Tuesday, December 12, 2006

***Stephen Cohen***

A red-jacketed band of half-human, half-animal musicians comes marching down the street, accompanied by a couple of oversized birds ... what an awesome introduction to Stephen Cohen's Here Comes the Band! With a smoky-voiced delivery, vocal phrasing a little like Rickie Lee Jones, and an intimate coffee house presentation, Portland resident Stephen Cohen whams, tickles, and strums the strings of his guitar, which acts as much a percussion instrument as a keeper of melody, intertwined with the tinkles, knocks, and wobbles of his handmade musical gear. Rhythms are suspended and sometimes done away with entirely in several songs, tying together everything in a cohesive dream-like collection of thoughts put to music. Sound too heavy for a kids' album? Au contraire, my little ones, for that's the amazing thing about this CD: yer tiny kids can sing right along with every single song on the album, while grownups can bask in the glow of Cohen's musical inventiveness. Even though Cohen has been recording since 1979, Here Comes the Band is his first album specifically for kids.

Soon-to-be Toddler Time classics include the mantra-like "Give Me That Toy!", the boppity "Mr. Knickerbocker" and "Baseball, Baseball". The controlled chaos of "The Elephant Walk" mirrors, coincidentally, sounds produced by bands of the Elephant 6 collective (Olivia Tremor Control, Neutral Milk Hotel, etc.), while the ethereal "Rain, Rain, Rain" fully utilizes Cohen's self-created percussion inventions. The three-part thread "Here Comes the Band / There Goes the Band / Sleepy Dreams (of the Band)" that runs through the CD gives Cohen a chance to name check his old group, the Talk Talk Band. By using a few tunes culled from some of his grownup albums, real life and fiction and Many Hats, Cohen shows his trust in kids' taste and intelligence. He's not making music for children, but just making music.

Not only do you get Cohen's wonderful songs, the CD is also packaged with a lyrics booklet full of artwork by Christopher Shotola-Hardt, instructions on making your own instruments, and explanations of everyone's duties in the making of a CD ("The producer chooses the songs..."). Check out more of Cohen's work, it's pretty inspiring and amazing.

Tuesday, December 05, 2006

***Chucky Woodbine***

A classic reborn! Years ago, Auburn University's student radio station, WEGL, was adamantly anti-commercial. During my senior year, I remember hearing this lo-fi, herkity jerkity, melodic song called "Double Feature" about, I think, monsters and secret messages on cereal boxes. Now, that memory would have completely faded into the ether of collegehood if not for ... TAH DAH! ... the reissue of Chucky Woodbine's Misleading.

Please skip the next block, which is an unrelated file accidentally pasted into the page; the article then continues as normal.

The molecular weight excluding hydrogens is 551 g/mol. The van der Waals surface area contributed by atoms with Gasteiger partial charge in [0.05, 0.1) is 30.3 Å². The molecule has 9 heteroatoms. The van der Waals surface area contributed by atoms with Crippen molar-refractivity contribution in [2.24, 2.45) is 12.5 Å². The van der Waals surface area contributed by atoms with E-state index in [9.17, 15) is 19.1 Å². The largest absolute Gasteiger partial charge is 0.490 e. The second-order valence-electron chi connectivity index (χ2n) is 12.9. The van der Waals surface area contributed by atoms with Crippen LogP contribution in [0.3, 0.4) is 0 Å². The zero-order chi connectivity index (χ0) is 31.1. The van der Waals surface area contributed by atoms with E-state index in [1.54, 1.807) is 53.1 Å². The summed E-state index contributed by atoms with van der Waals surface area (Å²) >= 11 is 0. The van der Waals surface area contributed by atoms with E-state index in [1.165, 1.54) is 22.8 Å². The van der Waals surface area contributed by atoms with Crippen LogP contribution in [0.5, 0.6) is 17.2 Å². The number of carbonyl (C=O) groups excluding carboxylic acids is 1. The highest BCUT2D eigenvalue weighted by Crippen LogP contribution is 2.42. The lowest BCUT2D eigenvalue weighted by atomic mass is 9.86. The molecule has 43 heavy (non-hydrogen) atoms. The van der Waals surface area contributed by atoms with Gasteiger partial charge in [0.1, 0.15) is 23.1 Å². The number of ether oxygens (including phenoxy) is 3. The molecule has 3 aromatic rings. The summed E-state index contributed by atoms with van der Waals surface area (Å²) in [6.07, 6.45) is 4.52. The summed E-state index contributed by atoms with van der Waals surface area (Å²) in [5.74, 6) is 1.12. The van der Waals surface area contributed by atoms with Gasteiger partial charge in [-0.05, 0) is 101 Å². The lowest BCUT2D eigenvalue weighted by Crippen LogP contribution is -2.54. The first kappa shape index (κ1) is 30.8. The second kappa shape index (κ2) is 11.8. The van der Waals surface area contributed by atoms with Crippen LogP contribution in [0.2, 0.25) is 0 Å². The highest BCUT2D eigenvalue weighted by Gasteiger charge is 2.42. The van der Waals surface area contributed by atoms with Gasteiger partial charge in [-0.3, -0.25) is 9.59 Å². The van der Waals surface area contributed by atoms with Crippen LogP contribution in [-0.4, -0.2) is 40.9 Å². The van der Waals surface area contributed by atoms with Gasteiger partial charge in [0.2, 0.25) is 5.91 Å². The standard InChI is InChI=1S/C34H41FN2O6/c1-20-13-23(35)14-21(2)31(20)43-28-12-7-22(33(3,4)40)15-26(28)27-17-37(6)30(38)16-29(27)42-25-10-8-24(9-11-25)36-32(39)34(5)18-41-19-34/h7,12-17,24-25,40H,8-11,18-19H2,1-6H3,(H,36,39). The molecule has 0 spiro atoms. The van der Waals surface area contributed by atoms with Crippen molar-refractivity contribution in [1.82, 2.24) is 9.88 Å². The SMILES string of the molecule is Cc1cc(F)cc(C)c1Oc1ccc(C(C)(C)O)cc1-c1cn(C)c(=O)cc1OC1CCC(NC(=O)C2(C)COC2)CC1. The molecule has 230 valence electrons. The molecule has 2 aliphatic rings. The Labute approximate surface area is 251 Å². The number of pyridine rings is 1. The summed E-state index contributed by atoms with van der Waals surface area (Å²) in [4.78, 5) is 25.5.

This quartet from Massachussets made a cassette-only version of Misleading back in the late-80s that included songs about woodland creatures, bullies, and some weird guy named Fred Villari. Throw in a couple of instrumentals and a punk song called "Roadkill" (chorus: "Roadkill! Roadkill!"), and you have an amusingly silly, inventive, do-it-yourselfer worthy of way more exposure than it got.

Is this kids' music? I dunno, is "Yellow Submarine", or pretty much everything Jonathan Richman ever recorded? My point is that kids are smart and have incredibly varied tastes, so anything that seems entertaining and is a little off the beaten path (i.e. - doesn't come with tie-in merchandise) should be readily introduced to kids. Go ahead, let them hear what's out there and they'll decide what they like. If your upper-elementary kid is into quirky music, is thinking about starting a band, or just likes to decipher sometimes impenetrable lyrics, he'll dig Chucky Woodbine.

Friday, December 01, 2006

***Rockosaurus Rex***

HELL YES!!! Tired of hearing toy piano versions of your favorite Toddler Time classics? Prepare your preschoolers to have their faces rocked off by "Wheels On the Bus"; "Head, Shoulders, Knees and Toes"; and "This Old Man" as performed by our favorite prehistoric metal gods, Rockosaurus Rex!

All you grownups will probably get a bigger kick out of this musical project from Austin, Texas, than your young'uns, but hey! crank it up and see what they think. "All the Pretty Little Horses" is given a heavy dose of Metallica, while "Twinkle Twinkle Little Star" is all Anthrax'ed out. In fact, quit reading this and head for the Rockosaurus Rex website immediately, so the rockin' can commence. There are plenty of clips from The Big Bang! to which one can thrust one's fist into the air.

Make sure to read their bio, have fun with the whole concept, and unite the world through metal. Like the Rockosaurus Rex creed says, "They have come to rock the children of Earth". Amen.